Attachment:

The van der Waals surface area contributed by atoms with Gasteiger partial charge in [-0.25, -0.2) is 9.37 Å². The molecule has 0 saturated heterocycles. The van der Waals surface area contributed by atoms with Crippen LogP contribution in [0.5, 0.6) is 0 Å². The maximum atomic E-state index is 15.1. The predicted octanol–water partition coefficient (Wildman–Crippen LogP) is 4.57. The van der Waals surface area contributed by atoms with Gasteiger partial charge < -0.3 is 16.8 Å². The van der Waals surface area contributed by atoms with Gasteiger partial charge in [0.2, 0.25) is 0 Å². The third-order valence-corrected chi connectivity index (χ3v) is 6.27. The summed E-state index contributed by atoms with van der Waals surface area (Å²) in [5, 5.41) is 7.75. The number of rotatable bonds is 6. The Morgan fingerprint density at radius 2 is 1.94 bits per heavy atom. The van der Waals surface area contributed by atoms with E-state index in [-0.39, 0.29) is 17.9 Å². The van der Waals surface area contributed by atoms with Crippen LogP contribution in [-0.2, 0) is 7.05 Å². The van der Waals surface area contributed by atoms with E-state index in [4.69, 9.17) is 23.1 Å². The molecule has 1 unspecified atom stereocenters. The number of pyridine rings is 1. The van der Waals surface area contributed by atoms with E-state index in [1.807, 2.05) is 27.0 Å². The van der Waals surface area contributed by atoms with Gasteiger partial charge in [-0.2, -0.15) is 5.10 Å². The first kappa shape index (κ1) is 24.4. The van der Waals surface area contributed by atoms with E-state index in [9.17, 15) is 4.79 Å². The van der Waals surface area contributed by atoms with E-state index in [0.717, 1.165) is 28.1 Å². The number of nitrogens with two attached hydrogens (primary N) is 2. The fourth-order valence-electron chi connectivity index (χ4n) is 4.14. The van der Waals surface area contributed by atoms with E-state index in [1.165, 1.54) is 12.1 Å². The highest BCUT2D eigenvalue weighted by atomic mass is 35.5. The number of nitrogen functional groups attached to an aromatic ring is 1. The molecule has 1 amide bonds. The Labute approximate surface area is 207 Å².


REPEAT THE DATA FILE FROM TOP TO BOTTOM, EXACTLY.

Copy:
The van der Waals surface area contributed by atoms with Gasteiger partial charge in [-0.25, -0.2) is 9.37 Å². The molecule has 0 saturated heterocycles. The van der Waals surface area contributed by atoms with Crippen LogP contribution in [0.5, 0.6) is 0 Å². The maximum atomic E-state index is 15.1. The predicted octanol–water partition coefficient (Wildman–Crippen LogP) is 4.57. The van der Waals surface area contributed by atoms with Gasteiger partial charge < -0.3 is 16.8 Å². The van der Waals surface area contributed by atoms with Gasteiger partial charge in [0.2, 0.25) is 0 Å². The third-order valence-corrected chi connectivity index (χ3v) is 6.27. The summed E-state index contributed by atoms with van der Waals surface area (Å²) in [5, 5.41) is 7.75. The number of rotatable bonds is 6. The Morgan fingerprint density at radius 2 is 1.94 bits per heavy atom. The van der Waals surface area contributed by atoms with E-state index in [-0.39, 0.29) is 17.9 Å². The van der Waals surface area contributed by atoms with Crippen LogP contribution in [-0.2, 0) is 7.05 Å². The van der Waals surface area contributed by atoms with E-state index in [4.69, 9.17) is 23.1 Å². The molecule has 1 unspecified atom stereocenters. The number of pyridine rings is 1. The van der Waals surface area contributed by atoms with E-state index in [1.807, 2.05) is 27.0 Å². The van der Waals surface area contributed by atoms with Gasteiger partial charge in [-0.2, -0.15) is 5.10 Å². The first kappa shape index (κ1) is 24.4. The van der Waals surface area contributed by atoms with E-state index in [9.17, 15) is 4.79 Å². The van der Waals surface area contributed by atoms with E-state index in [0.717, 1.165) is 28.1 Å². The number of nitrogens with two attached hydrogens (primary N) is 2. The fourth-order valence-electron chi connectivity index (χ4n) is 4.14. The van der Waals surface area contributed by atoms with E-state index in [1.165, 1.54) is 12.1 Å². The highest BCUT2D eigenvalue weighted by atomic mass is 35.5. The number of nitrogen functional groups attached to an aromatic ring is 1. The molecule has 1 amide bonds. The Labute approximate surface area is 207 Å².